Paramedics arrive…..all three of them…..as well as the same three sheriff’s officers. Now I’m angry, concerned, confused. I have a long phone conversation with the police officer who tells me there’s little I can do from Manhattan. He reviews my options with me incluIt ding Baker Act vs. Marchman Act. In his opinion, Eric doesn’t meet criteria for either. HOWEVER, should he not stop drinking resulting in us contacting 911 again, he will enact one of these legal avenues.
After the paramedics leave, I talk to my son. He tells me we need milk. At this point I realize the money I gave Eric for groceries has bought little more than booze. My son gives me a brief overview of what IS in the refrigerator. Following a litany expletives out of my mouth, I request my son to give the phone to friend. The kids need food, right? It’s bad enough that they’ve had to witness the last several days, but I now find out that there is no food in the house. There is also one more item I’m concerned about. I had recently bought an expensive bottle of wine for a special occasion. It’s still there. I know this sounds awful, but it did bring relief.
And I again try to get home so I can drag his drunk ass to the VA and advocate on his behalf…….but I can’t. Again, a restless night. I’m powerless to do anything. Denise is powerless to do anything and we worry. With each request to friend, I’m hoping that he won’t find Eric dead. With each report to Denise, I know she’s hoping the same.
Starts off the same as Day 3……wait until the house wakes up…….wait until I know Eric would wake up…..pray that common sense has knocked him in the head……pray that the first check by someone in my house doesn’t result in a call that he’s dead and that I wouldn’t have to make the call to Denise and his family that’s what happened. Upon the first report more booze is found in his room. I’m now told he’s been smoking in the room……anger arises in me…….a drunk smoking in my house……how much more of a fire hazard can I get? More wine despite the wine being confiscated.
And I wait………….I wait for him to stop drinking, the DT’s to start…….or someone to find him dead. And I’m powerless to do anything from Manhattan.
Denise makes the command decision to contact Eric’s brother. There’s nothing we can do but wait.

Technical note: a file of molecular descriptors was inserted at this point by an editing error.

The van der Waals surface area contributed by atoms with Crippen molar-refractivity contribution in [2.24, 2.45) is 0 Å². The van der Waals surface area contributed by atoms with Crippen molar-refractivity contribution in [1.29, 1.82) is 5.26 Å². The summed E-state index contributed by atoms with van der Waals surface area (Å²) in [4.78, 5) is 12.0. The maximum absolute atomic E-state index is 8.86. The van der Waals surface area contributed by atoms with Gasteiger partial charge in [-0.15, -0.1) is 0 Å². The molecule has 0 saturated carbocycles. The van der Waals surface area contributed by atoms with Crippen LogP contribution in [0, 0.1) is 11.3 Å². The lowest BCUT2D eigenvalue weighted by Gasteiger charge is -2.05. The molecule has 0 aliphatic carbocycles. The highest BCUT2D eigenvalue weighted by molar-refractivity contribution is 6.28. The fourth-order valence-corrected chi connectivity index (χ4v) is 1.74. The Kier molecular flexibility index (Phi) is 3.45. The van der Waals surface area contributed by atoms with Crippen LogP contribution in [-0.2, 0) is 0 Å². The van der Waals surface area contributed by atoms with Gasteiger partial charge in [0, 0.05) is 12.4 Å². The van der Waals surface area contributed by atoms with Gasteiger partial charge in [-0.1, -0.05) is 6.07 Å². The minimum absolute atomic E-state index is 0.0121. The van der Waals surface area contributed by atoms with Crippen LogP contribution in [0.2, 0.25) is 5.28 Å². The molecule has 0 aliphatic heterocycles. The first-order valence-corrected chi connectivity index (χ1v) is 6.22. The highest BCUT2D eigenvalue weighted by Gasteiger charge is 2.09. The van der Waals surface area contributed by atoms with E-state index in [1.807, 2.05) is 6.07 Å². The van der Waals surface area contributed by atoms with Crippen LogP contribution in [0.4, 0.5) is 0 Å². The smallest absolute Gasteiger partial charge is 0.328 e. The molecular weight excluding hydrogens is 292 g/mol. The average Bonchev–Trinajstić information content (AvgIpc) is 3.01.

Then around 5pm this day, friend sends me a text………911 has been contacted again…….only this time it’s not under my direction. I’m confused. I’m concerned. I’m scared. Is there hope? Or is he on death’s door. By now I know that he’s been knocking back a fifth of vodka, 40ish oz of beer, and 4-5 bottles of wine/day. THIS is only what we know about. I know that he’s been driving while he’s been drinking because I didn’t have Skol Vodka in my house. Friend has also sent a picture of his car in the garage with the passenger mirror crashed into the shelving.
It’s later I find out that Eric called 911 himself. Friend had just left the house when the ambulance was coming down the street. All I can do now is wait and hope that he’s ok and that someone at the ER will give me any information. Updates on what I know are made to Denise. Friend stays until the paramedics leave again. We make sure he has his phone and pray that this time they will keep him.
And we wait and pray it’s not too late.
Eric again, here. While I believe this account to be accurate, I was not myself at the the time and have no memory of most of this. When I drink, I become someone else and know not what I do or say. This is an alcoholic and it is who I am and who I strive not to be. I consider Liz to be one of my greatest friends and to hurt her or her family or home is the last thing that I wish to do. This is the person that I wish to stop being. This story may change your opinion of me but keep in mind, this is not me. It is who I am trying to stop being. It was only fair that I share this with you.